Since I wrote this post, I've blogged about Past and Present Tense in more detail, but this post explores some of my own decisions about it, in particular cases, in more detail, so it might still be useful.
A writer friend, doing the last big revision of her new novel, emailed to ask me what I think of present tense narratives. She's used it for the main-frame structure because it's a story of urgency, pressure on the main character, and action, with excursions into the backstory in past tense. But a couple of her trusted readers have said they don't like it and think it would work better all past tense. It does seem to be a matter of taste, but equally that suggests that tense has a fundamental effect on how the story is read. Since I've been known to say I, too, dislike purely present-tense narratives, my friend asked me what I thought. And this is what I found myself saying:
"I'm not mad about whole novels in present tense, put it that way - and I do think it's largely a taste thing. I sometimes say that a solidly present-tense narrative makes me feel I'm being tapped repeatedly on the head with a teaspoon for the length of the novel. If there is a central problem, (and as the extract from A Secret Alchemy demonstrates, I use it myself and I don't think it goes without saying that there is a problem) it's that present tense is by definition unreflective. Because it's all present, there's less sense of even the past that happened on the previous page. It's just tap-tap-tap... one event after another. So although it can be quite thriller-ish, I sometimes also feel that the immediate past slips away for the reader as well, and to that extent you actually lose urgency, rather than gaining it, because you lose the pressure of those previous events on the characters, which is what ought to be propelling the story forward. In A Secret Alchemy that's appropriate, for the sense that Anthony, particularly, has been cut off from his past and any agency of his own, and has no apparent future: he's been told he's riding to his death. And perhaps it's appropriate for Una, who flies in to close down her English past at the beginning of the novel, and intends to fly away again at the end.
"But mostly I think it's that fiction is always about time and memory, at some level: not only does the experience of reading the book happen in time, but the story needs to exist in time - its own time, and the reader's - and if it's all present tense then you lose that: it's just a series of nows, if you see what I mean, no past underpinning it and no sense of the future ahead. Maybe that timelessness suits a contemplative character, who moves between past and present, trying to map and understand 'now' in terms of 'then'. But most characters aren't like that: they were and they will be, as much as they are. The only other kind of narrative where it can be very effective is as an interlude, or one strand where the immediacy and lack of context are just what you want: I know I've read some very successful books which use it like that, but have gone brain dead and can't think of any novels, successful or otherwise, except my own. I don't know if you remember The Mathematics of Love, but the only bit of that which is in present tense is Stephen's series of nightmares/memories at the end of each chapter, for exactly that reason - I was after a hallucinatory effect.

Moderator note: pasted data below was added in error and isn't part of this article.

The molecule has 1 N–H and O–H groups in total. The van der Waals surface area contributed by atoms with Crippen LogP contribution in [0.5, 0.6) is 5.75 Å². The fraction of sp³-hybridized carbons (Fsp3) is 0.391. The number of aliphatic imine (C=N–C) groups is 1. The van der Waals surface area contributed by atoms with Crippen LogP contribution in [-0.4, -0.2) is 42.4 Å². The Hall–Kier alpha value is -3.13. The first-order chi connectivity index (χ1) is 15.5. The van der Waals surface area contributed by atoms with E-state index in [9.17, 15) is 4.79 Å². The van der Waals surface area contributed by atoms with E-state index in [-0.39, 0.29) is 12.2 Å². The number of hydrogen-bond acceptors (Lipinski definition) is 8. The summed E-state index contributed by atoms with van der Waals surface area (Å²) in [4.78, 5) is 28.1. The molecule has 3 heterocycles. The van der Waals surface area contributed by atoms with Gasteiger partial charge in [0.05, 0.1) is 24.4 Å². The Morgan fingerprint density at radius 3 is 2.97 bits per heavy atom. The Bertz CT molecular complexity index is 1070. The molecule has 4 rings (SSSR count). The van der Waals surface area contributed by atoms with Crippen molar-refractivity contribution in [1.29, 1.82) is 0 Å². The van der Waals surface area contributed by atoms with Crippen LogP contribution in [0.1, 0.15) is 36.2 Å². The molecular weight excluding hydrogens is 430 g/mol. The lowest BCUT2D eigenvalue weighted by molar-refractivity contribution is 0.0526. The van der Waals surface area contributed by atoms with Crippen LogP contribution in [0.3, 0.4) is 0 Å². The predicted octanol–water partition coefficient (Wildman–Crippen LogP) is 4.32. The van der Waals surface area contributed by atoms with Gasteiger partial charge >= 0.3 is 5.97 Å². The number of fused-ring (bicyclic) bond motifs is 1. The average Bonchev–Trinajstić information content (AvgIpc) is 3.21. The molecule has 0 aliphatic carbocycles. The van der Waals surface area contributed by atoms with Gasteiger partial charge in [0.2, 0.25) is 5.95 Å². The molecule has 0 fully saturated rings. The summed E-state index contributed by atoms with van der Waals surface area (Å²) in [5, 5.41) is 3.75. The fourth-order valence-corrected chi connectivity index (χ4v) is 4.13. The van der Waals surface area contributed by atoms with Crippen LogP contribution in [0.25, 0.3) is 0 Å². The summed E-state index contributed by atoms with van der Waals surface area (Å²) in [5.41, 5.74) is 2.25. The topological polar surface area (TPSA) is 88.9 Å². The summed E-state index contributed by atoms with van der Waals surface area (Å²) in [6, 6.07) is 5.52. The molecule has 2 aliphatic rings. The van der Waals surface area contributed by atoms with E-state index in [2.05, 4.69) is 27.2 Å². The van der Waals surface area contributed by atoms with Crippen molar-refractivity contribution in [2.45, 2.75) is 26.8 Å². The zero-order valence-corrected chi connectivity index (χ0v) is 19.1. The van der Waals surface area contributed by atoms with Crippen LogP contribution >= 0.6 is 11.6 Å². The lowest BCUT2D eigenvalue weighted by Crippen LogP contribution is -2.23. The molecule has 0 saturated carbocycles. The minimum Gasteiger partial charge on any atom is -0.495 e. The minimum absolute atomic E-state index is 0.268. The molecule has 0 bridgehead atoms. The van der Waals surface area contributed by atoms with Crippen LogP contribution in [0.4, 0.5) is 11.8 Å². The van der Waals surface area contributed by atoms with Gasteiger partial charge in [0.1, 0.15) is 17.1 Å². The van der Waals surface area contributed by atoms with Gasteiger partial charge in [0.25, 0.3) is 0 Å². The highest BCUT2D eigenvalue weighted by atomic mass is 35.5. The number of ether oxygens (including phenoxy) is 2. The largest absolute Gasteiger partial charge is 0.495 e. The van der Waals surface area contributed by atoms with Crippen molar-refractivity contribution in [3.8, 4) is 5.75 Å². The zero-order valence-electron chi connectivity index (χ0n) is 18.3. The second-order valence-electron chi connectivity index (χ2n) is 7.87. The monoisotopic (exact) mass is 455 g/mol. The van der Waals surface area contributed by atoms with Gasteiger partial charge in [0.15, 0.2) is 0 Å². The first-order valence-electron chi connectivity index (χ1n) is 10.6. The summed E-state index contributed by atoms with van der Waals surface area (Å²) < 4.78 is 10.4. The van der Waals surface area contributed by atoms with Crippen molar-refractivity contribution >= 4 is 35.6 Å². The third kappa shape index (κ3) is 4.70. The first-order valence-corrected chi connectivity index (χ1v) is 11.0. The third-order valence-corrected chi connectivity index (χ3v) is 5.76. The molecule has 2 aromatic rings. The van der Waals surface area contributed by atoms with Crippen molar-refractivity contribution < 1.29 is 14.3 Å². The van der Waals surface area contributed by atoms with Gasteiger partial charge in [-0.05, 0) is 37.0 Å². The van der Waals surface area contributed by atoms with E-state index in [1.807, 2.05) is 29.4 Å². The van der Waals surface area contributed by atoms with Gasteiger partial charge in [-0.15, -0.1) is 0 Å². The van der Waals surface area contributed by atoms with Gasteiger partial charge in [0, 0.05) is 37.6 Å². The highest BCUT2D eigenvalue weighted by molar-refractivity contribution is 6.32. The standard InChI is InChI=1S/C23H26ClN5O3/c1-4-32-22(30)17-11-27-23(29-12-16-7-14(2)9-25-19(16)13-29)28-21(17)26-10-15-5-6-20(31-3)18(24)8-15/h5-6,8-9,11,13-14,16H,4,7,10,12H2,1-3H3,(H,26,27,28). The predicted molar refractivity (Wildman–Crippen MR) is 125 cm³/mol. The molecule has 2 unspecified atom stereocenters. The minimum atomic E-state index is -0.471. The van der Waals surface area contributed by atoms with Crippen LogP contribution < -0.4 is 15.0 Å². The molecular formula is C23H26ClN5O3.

"Practically speaking, you may want to use it as you have, when the novel is structured round a shortish 'now' skeleton, when a lot of the action, as it were, slides fluidly to and fro between 'now' and 'then', and it's easier to keep the reader on track without slabs of the pluperfect or whatever they call it these days: 'I thought back to the past and remembered how I had had to go and see if he hadn't had the letter...' Not just Antony's but also Una's strand in A Secret Alchemy have this 'now-then' nature, but in revisions I did pick up several places where I'd unconsciously slipped into past tense for a sentence or two of 'now' bits, as if it was still more natural to tell the story that way."
Since I wrote that, I've been wondering where this taste for present tense comes from. It's not that it's new: you can find it in Dickens, after all. But I've been surprised to see conversation among aspiring writers which suggests that present tense is a new orthodoxy (can you hear me grinding my teeth?) Partly, perhaps, there are now at least two generations of would-be writers who are thinking in terms of scriptwriting as much as fiction, and of course film - even flashbacks - is always, you could say, in present tense. But more generally I wonder if it's one of the bastard tyrannical offspring of the revolution against the authoritarian author - not just the technically omniscient narrator, but what Gardner calls the 'essayist' novelist, whose opinions are explicitly stated, rather than implicit in the story and how its told. If a past-tense narrative at least implies a narrator retelling the past, it also implies their authority to tell it. Whereas present-tense narrative seems to be freer from any particular narratorial (sorry, horrible word) personality. This seeming objectivity is illusory, of course: in fact an author is always authoritative, and their personality forms the narrative just as a filmmaker forms the narrative of a documentary whether or not you see their decisions about what to film, or hear the questions they asked or the edits they made. Those events on film aren't happening now, any more than what's happening in a novel is.